Right to Work Checks: Are You Sure You’re Compliant?
Posted Monday, October 9th, 2017 by Debbie Lamb, Sterling Talent Solutions
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In the UK, all employers are required by law to check to see if their employees have the right to work in the UK. Failure to ensure your employees actually have the right to work in the UK can lead to heavy penalties and fines. Sterling Talent Solutions’ Steve Smith and James Reardon of KPMG presented a webinar, “Right to Work Checks: Are You Sure You’re Compliant?” to walk through the steps a company needs to take to help them identify and fix potential gaps in the Right to Work process.
What Are an Employer’s Obligations Regarding Right to Work Checks?
Certain people are automatically entitled to work in the UK while others may have restrictions around their eligibility to work, how long they can work in the UK and what type of work they can do. Under UK law, the employer plays a role in preventing illegal working by undertaking simple checks on employees’ eligibility or right to work in the UK. The Right to Work check is required to be completed before employment. If an employee has time-limited permission to work in the UK, follow-up checks will be required.
The UK Home Office has set specific rules for Right to Work that an organisation must follow before employing an applicant. The rules state that a company must:
- See the applicant’s original documents
- Check that the documents are valid with the applicant present
- Make and keep copies of the documents and record the date you made the check
Which Documents are Acceptable and What Must Be Checked?
When checking the documents, a company must thoroughly examine the Right to Work documents on two different lists: List A and List B. The Home Office also lists the following requirements when inspecting the documents in person:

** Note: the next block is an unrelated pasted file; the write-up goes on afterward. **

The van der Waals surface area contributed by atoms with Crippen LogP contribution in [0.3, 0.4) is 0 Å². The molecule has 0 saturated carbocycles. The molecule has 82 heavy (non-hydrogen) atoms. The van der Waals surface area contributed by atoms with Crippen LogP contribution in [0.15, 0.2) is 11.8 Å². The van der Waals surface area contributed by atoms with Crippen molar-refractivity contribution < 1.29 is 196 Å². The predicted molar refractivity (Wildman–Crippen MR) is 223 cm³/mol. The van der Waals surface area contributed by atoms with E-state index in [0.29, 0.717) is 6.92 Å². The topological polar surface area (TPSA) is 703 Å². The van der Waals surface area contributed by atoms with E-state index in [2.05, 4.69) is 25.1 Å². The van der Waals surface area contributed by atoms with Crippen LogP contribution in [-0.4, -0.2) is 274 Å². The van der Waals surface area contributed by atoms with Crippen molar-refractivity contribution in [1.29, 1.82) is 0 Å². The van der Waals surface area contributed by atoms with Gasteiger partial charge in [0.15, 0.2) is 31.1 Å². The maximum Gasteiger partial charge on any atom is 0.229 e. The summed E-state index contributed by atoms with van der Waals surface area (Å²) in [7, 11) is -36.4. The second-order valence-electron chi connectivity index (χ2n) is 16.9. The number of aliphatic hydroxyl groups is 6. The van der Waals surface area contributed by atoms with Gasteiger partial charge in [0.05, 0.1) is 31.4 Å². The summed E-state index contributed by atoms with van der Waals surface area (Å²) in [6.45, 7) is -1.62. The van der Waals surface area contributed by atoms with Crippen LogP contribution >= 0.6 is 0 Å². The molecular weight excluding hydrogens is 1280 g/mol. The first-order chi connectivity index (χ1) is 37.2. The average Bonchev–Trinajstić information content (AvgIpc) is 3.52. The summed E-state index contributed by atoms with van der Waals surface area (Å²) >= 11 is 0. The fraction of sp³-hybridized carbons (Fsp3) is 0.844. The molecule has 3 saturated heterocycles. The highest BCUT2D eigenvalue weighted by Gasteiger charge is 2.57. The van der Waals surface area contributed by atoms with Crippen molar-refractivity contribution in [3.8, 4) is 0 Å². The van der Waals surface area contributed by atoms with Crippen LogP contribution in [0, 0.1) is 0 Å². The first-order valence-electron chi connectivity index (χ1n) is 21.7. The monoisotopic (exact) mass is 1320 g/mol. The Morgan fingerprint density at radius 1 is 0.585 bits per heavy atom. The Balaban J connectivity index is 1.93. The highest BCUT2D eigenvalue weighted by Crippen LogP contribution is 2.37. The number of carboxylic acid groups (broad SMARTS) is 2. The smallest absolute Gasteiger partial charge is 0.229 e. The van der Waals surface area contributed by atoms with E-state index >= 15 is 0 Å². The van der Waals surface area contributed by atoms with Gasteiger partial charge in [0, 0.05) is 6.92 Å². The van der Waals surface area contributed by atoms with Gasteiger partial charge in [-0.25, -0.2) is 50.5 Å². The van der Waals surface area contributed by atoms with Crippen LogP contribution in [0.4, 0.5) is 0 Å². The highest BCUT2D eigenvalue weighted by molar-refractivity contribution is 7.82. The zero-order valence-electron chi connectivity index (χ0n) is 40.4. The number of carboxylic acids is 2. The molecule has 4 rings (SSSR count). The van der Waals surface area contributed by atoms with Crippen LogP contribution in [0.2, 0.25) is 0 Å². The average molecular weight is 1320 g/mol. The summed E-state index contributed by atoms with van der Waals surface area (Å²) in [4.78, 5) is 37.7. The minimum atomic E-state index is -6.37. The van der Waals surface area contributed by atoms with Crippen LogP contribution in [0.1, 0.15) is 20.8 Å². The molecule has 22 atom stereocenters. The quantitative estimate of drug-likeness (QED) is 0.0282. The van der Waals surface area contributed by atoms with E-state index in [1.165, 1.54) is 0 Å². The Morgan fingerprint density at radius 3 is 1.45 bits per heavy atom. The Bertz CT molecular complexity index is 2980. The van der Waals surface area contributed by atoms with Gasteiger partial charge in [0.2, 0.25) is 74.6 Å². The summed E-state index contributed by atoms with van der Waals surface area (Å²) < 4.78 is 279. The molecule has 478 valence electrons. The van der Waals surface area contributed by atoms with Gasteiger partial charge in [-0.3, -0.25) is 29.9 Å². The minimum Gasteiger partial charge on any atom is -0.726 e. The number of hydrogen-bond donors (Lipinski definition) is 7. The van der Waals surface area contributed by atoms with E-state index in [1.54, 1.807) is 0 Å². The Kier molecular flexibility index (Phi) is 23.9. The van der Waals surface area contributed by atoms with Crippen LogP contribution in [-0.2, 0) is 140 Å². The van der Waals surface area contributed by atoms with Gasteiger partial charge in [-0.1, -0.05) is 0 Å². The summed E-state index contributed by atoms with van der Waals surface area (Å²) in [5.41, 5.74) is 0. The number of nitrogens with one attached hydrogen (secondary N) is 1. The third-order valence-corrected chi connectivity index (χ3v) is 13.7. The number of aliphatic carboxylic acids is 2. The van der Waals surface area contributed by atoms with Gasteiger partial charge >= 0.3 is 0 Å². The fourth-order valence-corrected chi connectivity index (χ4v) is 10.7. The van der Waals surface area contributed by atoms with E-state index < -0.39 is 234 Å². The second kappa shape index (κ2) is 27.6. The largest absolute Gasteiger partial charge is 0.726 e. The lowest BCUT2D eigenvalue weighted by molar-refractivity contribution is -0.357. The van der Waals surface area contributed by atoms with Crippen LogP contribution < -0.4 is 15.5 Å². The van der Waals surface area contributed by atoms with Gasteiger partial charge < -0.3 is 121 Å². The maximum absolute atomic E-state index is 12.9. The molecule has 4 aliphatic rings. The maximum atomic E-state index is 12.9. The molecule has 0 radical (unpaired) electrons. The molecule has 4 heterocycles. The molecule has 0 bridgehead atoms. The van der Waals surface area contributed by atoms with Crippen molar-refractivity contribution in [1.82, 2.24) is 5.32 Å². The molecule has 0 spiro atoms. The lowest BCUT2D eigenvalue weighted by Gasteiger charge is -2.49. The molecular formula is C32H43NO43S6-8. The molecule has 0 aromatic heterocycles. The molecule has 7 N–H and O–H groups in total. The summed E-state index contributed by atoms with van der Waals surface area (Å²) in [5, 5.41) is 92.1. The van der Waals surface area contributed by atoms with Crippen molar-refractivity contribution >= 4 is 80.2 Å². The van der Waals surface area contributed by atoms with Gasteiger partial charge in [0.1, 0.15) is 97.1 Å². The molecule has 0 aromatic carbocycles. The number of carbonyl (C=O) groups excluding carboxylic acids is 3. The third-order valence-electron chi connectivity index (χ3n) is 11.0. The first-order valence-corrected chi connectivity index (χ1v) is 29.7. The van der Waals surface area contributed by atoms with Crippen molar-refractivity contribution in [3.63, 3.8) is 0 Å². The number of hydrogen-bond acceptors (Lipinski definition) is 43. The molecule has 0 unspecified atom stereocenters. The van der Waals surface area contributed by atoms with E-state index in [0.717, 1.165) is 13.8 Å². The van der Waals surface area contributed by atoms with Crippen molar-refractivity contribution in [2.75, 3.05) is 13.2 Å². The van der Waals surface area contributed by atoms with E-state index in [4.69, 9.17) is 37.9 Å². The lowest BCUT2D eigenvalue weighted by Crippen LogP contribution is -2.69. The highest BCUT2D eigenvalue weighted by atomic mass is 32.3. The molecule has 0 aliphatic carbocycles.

- The documents need to be genuine, original and unchanged and belong to the person who has given them to you
- The dates for the applicant’s Right to Work in the UK haven’t expired
- Photos are the same across all documents and look like the applicant
- Dates of birth are the same across all documents
- The applicant has permission to do the type of work the company is offering (including any limitations on the number of hours they can work)
The Home Office has published the Right to Work Guide to Acceptable Documents which provides information about the documents which are acceptable for companies to check to establish someone’s right to work. List A contains documents which a business can accept for a person who has permanent right to work in the UK. If the right to work check is done correctly before employment begins, they will establish a continuous statutory excuse for the duration of that person’s employment with no further checks needing to be conducted. List B contains documents which may be accepted for a person who has a temporary right to work in the UK. Companies will be required to conduct a follow-up check to retain the statutory excuse.
How to Take Copies of a Candidate’s Documents
By following a three-step Right to Work check process before an applicant gets hired, a company will have a statutory excuse against liability for a civil penalty. Companies can obtain a statutory excuse by simply checking their employee’s documents that demonstrate they can work in the UK.
The three steps to follow are:
- Obtain the person’s original documents
- Check the validity of the documents in the presence of the holder
- Make and retain a clear copy and record the date of the check